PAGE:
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Jalen Slawson draws plenty of NBA interest

The SoCon Player of the Year has met with several NBA teams in the hopes of seeing his dreams of playing professionally become a reality

Jalen Slawson averaged a career-best 15.6 points per game this season for Furman.
John Hooper / Mid-Major Madness

When Jalen Slawson returned for his final season at Furman in 2022-23, he didn’t come back for some major NIL deal or for any reason of personal gain. In fact, he returned to Furman to try and do something the Paladins hadn’t done in 43 years: win the Southern Conference Tournament and make the NCAA Tournament.

Not only did Slawson and his teammates manage to do that, but the Paladins claimed the program’s first NCAA Tournament win in 49 years, with a 68-67, upset win over No. 4 seed Virginia in a South regional. Slawson posted 19 points and nine rebounds in the win, including a streak of nine-straight points late in the game.

“This season has been special,” Slawson said following Furman’s 75-52 Round of 32 loss to San Diego State. “My career [at Furman] has been special… I came here to play basketball thinking that’s what college basketball players did… They play basketball. I came here as a boy, but I am leaving out as a man with 30-something family members, from my teammates and our coaches, and their kids, and even the support staff and their families and all these folks have meant everything to me and to be able to do what I have done at a place like Furman… I don’t regret a bit of it to my original commitment to coming back this year.”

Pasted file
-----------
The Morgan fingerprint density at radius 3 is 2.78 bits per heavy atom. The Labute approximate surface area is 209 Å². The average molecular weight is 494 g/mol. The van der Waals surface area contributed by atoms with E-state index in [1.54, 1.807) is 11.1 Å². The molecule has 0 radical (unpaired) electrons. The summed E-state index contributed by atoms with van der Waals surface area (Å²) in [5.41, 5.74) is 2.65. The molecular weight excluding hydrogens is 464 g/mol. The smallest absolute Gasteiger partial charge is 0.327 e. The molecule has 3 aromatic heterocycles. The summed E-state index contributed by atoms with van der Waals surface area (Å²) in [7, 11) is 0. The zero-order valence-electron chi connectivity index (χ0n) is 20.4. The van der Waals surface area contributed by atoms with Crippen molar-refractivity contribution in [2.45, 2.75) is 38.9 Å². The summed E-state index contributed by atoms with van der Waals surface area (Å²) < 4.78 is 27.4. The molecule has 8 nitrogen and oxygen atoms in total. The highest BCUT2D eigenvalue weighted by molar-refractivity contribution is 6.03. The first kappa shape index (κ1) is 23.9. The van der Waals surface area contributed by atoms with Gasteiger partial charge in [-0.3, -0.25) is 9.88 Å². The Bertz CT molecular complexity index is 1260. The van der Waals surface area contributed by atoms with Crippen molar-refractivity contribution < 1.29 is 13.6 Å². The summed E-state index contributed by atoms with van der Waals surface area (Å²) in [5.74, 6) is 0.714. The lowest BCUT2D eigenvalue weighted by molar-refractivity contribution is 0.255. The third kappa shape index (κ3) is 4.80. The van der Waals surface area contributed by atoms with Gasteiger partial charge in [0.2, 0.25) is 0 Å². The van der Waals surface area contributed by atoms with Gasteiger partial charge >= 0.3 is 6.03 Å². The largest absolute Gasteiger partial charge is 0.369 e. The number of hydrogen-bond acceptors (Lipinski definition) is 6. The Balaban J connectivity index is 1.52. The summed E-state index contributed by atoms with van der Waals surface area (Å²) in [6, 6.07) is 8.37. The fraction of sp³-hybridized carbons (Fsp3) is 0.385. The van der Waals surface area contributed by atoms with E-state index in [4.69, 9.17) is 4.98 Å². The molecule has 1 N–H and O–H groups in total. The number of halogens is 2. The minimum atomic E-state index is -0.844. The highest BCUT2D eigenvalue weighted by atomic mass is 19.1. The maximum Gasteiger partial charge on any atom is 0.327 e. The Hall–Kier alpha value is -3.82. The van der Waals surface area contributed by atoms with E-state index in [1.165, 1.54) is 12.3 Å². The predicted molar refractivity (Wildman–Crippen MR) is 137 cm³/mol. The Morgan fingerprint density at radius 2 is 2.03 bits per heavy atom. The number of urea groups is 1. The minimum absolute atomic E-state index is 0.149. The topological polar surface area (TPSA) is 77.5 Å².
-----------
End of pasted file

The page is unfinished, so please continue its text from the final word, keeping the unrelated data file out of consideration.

If Slawson hears his name called in the NBA Draft on June 22, he’ll have a chance to add yet another accolade to a season for Furman basketball that has already been special. He would become the first Furman player taken in the NBA Draft in 39 years. George Singleton was selected in the third-round by the Los Angeles Lakers in the 1984 draft.

So, what about Slawson that has NBA scouts so interested in the 6-foot-7-inch senior?

“Jalen Slawson cared deeply about the men, women, and families involved with Furman basketball,” Furman assistant coach Tim Johnson said. “As much as he loved to play the game, I think what truly drove him was understanding every personal success he had was/is directly tied to providing for the Furman families he adores. He has changed all of our lives for the better and his sacrifice will not be soon forgotten. His loyalty was his superpower. His 44-inch vertical and basketball IQ certainly helped, but the best part about his game was his deep care for others.”

Slawson poured a career-high 33 points and 13 rebounds in an overtime win over the College of Charleston in December 2021, a performance that was a major reason why the Paladins won. Slawson’s maturity was already showing through last season.

“Our coaches are wizards and some of the smartest people I know,” Slawson said that night. “The amount of space that playing around four guards lets me have is a really nice luxury. I love passing, so if you want to double (team) me, I’m completely fine with that. But you have to realize that you’re leaving a really elite shooter somewhere on the perimeter wide open. My 33 (points) were because of those guys.”

This quotation gives potential NBA suitors a good feeling about Slawson’s basketball IQ, which has developed under his five years playing for Bob Richey. More specifically, during the past three seasons under former Wofford Hall-of-Fame big man and Paladin assistant coach Tim Johnson, nearly every aspect of Slawson’s game has improved, giving him the rare opportunity of being an NBA draft pick.